|Taking a Closer Look at the Stories Ignored by the Corporate Media|
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Viewing Corporatism NEWS articles 226 through 300 of 380
- Wal-Mart, which was fined earlier this year for violating child labor laws in Connecticut, agreed to pay $600,000 in civil penalties for alleged violations of clean-water laws at 22 stores.
- Exxon Mobil upped its capital and exploration budget last quarter, but it spent nearly as much buying back its own shares, bolstering its stock price. This quarter, the company said, it will spend even more -- $5 billion -- repurchasing shares. If only drivers could fill their tanks with stock certificates.
- Call it, if you will, the crack cocaine of state and local governments' economic-development practices — their endless flow of tax breaks and outright gifts to private corporations they want to land, or figure they have to pay off to stay put.
- The "everyday low prices" superchain refuses to carry books and music that dare criticize conservative values.
- U.S. looking into Carlyle Group links to teacher funds
- Activists who are fed up with waiting for the Food and Drug Administration (FDA) to take proper action to protect the public from dangerous psychotropic drugs, are holding a three-day rally in front of the White House to condemn the FDA's failure to act on the matter.
- All the ways big business is intruding on your campus – from the Kmart Chair of Marketing to threats to U.S. Innovation.
- So as we fight to bring liberal democracy to quasi-feudal backwaters in distant lands, we might remember that the fight for individual rights in the American workplace -- and now, beyond it -- is itself a long way from a victorious conclusion. And thanks to the NLRB, it just got longer
- It's easy to forget sometimes - amidst all the lofty talk of geopolitics, of apocalyptic clashes between good and evil, of terror, liberty, security and God - that the war on Iraq is "largely a matter of loot," as Kasper Gutman so aptly described the Crusades in that seminal treatise on human nature, The Maltese Falcon. And nowhere is this more evident than in the festering, oozing imposthume of corruption centered around the Gutman-like figure of Dick Cheney.
- It's the Great American Jobs Scam: an intentionally constructed system that enables corporations to exact huge taxpayer subsidies by promising quality jobs - and then lets them fail to deliver. The other benefit often promised - higher tax revenues - often proves false or exaggerated as well.
- The two largest U.S. teacher unions joined a "back-to-school" boycott against Wal-Mart Stores Inc., targeting one of the year's busiest shopping seasons to protest the retailer's labor practices.
- Unfortunately, children for the most part trust that what they learn in school is true. When a brand name is presented to them in that context, it has almost unassailable credibility. The regrettable result of the corporate invasion of our schools is that kids begin to believe that Coke quenches your thirst, McNuggets make a great lunch and conserving energy is not important.
- Monsanto's announcement of their plans to purchase Seminis, the largest fruit and vegetable seed producer in the world, was quickly followed by a statement that Monsanto does not intend to apply biotech to develop these seeds-at least not yet. This is a curious assertion from a dominant biotech company.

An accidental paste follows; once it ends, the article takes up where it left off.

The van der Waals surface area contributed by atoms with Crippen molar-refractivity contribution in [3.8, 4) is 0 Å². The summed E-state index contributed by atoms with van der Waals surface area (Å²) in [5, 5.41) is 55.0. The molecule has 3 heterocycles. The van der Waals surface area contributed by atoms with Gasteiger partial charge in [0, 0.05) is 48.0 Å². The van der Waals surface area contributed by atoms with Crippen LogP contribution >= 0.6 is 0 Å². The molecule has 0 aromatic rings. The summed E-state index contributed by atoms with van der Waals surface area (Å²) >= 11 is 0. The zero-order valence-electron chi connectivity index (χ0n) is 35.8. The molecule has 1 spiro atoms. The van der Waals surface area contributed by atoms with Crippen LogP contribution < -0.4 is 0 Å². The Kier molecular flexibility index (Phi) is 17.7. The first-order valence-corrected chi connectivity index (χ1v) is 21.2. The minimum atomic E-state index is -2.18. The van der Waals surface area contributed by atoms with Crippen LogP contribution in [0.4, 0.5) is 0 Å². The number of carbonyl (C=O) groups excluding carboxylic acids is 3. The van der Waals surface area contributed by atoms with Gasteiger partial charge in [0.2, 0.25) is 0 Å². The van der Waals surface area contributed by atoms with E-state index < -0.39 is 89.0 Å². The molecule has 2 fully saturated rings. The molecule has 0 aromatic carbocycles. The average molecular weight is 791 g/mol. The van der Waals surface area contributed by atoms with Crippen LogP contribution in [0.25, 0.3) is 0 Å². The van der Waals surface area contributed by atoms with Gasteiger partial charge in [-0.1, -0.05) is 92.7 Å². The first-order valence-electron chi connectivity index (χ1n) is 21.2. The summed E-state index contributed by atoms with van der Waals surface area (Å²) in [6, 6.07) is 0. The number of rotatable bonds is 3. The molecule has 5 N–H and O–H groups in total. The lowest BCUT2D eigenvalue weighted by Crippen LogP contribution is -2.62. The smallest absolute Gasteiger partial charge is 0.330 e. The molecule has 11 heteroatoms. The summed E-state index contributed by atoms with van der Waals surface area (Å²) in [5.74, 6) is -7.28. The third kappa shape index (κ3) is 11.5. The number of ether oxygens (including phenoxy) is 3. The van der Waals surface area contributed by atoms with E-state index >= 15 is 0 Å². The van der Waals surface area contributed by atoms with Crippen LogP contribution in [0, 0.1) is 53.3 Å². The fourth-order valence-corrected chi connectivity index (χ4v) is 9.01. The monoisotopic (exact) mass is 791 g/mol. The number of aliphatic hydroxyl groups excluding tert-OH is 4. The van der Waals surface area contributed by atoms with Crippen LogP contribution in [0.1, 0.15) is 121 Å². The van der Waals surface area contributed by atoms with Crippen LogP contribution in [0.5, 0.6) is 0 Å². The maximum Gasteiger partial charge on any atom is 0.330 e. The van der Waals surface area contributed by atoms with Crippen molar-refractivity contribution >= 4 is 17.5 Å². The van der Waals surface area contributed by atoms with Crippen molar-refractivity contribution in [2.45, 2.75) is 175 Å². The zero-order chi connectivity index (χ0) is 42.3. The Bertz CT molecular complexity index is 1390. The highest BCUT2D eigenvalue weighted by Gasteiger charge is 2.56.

- Others besides Bunnatine Greenhouse have testified that Halliburton, the biggest holder of American rebuilding contracts in Iraq, has deceived the government and cheated taxpayers.
- ExxonMobil and other oil giants will receive benefits under
energy bill beyond direct federal financial help. The bill also
loosens environmental protections and limits states' rights on
siting and constructing liquified natural gas (LNG) facilities
and pipelines, potentially giving ExxonMobil more sway over
- The news from Exxon Mobil established that the pattern was industry-wide. Royal Dutch Shell, the world's third-largest oil company, reported second-quarter profits up 34 percent. BP's (British Petroleum) were up 29 percent. ConocoPhillips, America's third-largest, reported profits that skyrocketed by 51 percent. But this front-page-worthy news wound up buried by the news media.
- Nigerian soldiers guarding Chevron oil rigs billed the company for $109.25 a day after they allegedly attacked two villages in the volatile country, killing four people and setting fire to homes. The company paid.
- Scandal-plagued Halliburton, the oil services company once headed by Vice President Dick Cheney, was secretly working with one of Iran's top nuclear program officials on natural gas related projects and, allegedly, selling the official's oil development company key components for a nuclear reactor, according to Halliburton sources with intimate knowledge into both companies' business dealings.
- The US is increasingly viewed as a "culture-free zone" inhabited by arrogant and unfriendly people, according to study of 25 countries' brand reputations.
- Exxon Mobil Corp., the world's largest publicly traded oil company, reported a 32 percent increase in second-quarter profits as it reaped the benefits of soaring oil and natural gas prices.
- Since 2000, the number of federal inmates in private facilities — prisons and halfway houses — has increased by two-thirds to more than 24,000. Thousands more detainees not convicted of crimes are confined in for-profit facilities, which now hold roughly 14 percent of all federal prisoners, compared to less than 6 percent of state inmates.
- Long sought by the gun lobby, the Senate measure - approved 65 to 31 - would prohibit lawsuits against gun makers and distributors for misuse of their products during the commission of a crime.